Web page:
The next time you sit down to watch Archer or The Simpsons, pay a little bit more attention. Watch the way the characters’ heads turn, the timing of their movements, the direction of their eyes and the shadows they cast.
Chances are good that each of the illustrators behind those shows has a copy of The Illusion of Life at home (or at least read it while they were learning their craft). Considered by many to be the bible of animation, the book outlines 12 basic principles of animation as explained by Ollie Johnston and Frank Thomas, two of Walt Disney’s original illustrators, who developed their techniques starting in the 1930s. Briefly, those principles are: Squash and Stretch, Anticipation, Staging, Straight Ahead and Pose to Pose Animation, Follow Through and Overlapping Action, Slow-Out and Slow-In, Arcs, Secondary Action, Timing, Exaggeration, Solid Drawing and Appeal.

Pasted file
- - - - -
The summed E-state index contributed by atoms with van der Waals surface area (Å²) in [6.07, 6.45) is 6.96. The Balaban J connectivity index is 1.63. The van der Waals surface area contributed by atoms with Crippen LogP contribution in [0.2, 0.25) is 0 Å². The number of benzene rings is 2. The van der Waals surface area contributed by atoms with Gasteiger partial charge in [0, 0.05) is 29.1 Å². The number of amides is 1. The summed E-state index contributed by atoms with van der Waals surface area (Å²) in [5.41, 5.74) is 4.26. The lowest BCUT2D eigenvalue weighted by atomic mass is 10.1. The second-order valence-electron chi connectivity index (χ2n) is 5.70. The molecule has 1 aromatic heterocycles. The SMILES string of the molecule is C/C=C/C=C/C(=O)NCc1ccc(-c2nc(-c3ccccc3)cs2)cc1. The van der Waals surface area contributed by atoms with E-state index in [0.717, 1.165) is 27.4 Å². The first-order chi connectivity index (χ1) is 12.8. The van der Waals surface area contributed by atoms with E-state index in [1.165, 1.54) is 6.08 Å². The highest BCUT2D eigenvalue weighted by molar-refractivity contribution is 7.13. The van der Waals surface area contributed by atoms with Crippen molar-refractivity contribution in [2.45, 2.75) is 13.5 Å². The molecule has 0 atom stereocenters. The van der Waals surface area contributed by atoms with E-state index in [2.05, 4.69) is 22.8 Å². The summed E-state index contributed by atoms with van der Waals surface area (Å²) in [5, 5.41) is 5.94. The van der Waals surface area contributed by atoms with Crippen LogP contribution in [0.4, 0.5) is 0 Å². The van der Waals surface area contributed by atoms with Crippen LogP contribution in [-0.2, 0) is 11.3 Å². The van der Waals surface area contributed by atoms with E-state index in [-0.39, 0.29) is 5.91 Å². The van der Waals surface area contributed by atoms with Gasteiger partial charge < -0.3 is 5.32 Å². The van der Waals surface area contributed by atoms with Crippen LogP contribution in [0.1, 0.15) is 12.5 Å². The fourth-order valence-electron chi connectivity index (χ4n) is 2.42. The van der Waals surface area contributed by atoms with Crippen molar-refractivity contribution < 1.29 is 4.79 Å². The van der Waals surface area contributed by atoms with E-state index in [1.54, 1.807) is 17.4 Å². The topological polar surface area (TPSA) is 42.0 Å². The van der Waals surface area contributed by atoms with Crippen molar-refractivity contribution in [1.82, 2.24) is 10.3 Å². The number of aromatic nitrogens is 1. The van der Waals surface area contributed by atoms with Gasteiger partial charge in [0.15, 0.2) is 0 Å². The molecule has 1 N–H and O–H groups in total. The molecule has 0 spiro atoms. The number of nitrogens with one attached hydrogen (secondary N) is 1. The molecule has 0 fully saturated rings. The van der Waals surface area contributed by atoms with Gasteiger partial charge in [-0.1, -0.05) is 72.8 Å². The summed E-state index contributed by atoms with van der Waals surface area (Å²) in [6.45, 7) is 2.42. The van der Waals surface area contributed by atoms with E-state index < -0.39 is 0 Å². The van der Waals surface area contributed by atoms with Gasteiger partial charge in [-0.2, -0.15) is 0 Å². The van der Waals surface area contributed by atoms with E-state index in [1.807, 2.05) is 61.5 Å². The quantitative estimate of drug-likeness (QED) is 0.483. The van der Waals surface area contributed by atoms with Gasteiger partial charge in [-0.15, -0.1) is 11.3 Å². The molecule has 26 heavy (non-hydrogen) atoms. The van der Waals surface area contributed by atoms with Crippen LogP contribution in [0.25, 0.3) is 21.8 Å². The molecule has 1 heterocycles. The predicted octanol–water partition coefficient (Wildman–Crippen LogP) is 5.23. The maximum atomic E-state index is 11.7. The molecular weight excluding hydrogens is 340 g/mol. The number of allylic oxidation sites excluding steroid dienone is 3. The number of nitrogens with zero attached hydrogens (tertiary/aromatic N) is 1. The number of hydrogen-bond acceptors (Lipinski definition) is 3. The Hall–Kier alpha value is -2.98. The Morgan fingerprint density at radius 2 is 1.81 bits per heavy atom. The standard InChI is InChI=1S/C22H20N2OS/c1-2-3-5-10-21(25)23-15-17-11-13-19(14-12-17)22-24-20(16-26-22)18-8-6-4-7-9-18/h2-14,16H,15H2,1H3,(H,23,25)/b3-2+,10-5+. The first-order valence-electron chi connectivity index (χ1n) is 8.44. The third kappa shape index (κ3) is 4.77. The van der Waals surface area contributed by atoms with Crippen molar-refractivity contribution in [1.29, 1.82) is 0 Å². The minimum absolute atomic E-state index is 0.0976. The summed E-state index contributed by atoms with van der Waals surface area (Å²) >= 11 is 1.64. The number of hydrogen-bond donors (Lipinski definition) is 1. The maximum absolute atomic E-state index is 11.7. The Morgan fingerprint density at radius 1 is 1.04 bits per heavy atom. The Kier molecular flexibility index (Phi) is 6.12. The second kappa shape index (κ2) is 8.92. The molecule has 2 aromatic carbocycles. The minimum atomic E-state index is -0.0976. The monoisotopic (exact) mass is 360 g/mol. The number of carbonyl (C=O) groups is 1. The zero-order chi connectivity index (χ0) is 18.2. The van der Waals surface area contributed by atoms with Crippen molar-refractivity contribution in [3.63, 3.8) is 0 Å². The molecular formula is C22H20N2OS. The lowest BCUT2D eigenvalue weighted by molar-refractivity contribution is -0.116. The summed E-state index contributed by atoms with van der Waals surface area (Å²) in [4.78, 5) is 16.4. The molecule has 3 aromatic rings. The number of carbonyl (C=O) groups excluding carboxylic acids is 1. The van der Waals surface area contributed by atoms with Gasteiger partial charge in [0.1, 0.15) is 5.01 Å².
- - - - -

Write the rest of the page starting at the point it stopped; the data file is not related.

In the video above, Italian designer Vincenzo Lodigiani renders those principles in cartoon form, showing how a few simple techniques can transform a solid cube into a relatable character that the viewer wants to root for.
Lodigiani also created an animated GIF gallery of the 12 principles.